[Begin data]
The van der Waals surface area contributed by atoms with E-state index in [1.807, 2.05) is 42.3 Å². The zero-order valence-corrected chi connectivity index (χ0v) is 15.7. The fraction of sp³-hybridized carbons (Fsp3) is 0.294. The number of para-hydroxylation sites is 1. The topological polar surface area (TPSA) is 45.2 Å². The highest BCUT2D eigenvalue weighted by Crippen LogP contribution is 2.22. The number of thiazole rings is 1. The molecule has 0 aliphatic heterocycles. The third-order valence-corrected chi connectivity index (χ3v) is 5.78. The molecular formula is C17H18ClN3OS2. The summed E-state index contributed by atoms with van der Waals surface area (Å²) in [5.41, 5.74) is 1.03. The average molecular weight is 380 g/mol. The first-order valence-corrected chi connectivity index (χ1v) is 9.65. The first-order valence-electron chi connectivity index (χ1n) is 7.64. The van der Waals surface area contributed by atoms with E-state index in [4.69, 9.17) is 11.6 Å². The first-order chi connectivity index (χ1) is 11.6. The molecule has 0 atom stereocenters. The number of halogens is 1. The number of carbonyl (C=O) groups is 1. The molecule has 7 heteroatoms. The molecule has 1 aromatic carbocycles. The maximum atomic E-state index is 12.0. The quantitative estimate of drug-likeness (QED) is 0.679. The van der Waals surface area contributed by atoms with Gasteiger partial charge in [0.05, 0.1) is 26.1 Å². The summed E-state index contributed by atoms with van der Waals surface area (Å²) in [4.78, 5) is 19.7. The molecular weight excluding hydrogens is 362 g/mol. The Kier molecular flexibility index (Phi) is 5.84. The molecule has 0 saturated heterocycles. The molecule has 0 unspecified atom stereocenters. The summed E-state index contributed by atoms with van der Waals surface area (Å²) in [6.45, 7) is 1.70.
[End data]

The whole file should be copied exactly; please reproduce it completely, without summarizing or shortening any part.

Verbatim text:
The van der Waals surface area contributed by atoms with E-state index in [1.807, 2.05) is 42.3 Å². The zero-order valence-corrected chi connectivity index (χ0v) is 15.7. The fraction of sp³-hybridized carbons (Fsp3) is 0.294. The number of para-hydroxylation sites is 1. The topological polar surface area (TPSA) is 45.2 Å². The highest BCUT2D eigenvalue weighted by Crippen LogP contribution is 2.22. The number of thiazole rings is 1. The molecule has 0 aliphatic heterocycles. The third-order valence-corrected chi connectivity index (χ3v) is 5.78. The molecular formula is C17H18ClN3OS2. The summed E-state index contributed by atoms with van der Waals surface area (Å²) in [5.41, 5.74) is 1.03. The average molecular weight is 380 g/mol. The first-order valence-corrected chi connectivity index (χ1v) is 9.65. The first-order valence-electron chi connectivity index (χ1n) is 7.64. The van der Waals surface area contributed by atoms with E-state index in [4.69, 9.17) is 11.6 Å². The first-order chi connectivity index (χ1) is 11.6. The molecule has 0 atom stereocenters. The number of halogens is 1. The number of carbonyl (C=O) groups is 1. The molecule has 7 heteroatoms. The molecule has 1 aromatic carbocycles. The maximum atomic E-state index is 12.0. The quantitative estimate of drug-likeness (QED) is 0.679. The van der Waals surface area contributed by atoms with Gasteiger partial charge in [0.05, 0.1) is 26.1 Å². The summed E-state index contributed by atoms with van der Waals surface area (Å²) in [4.78, 5) is 19.7. The molecular weight excluding hydrogens is 362 g/mol. The Kier molecular flexibility index (Phi) is 5.84. The molecule has 0 saturated heterocycles. The molecule has 0 unspecified atom stereocenters. The summed E-state index contributed by atoms with van der Waals surface area (Å²) in [6.45, 7) is 1.70.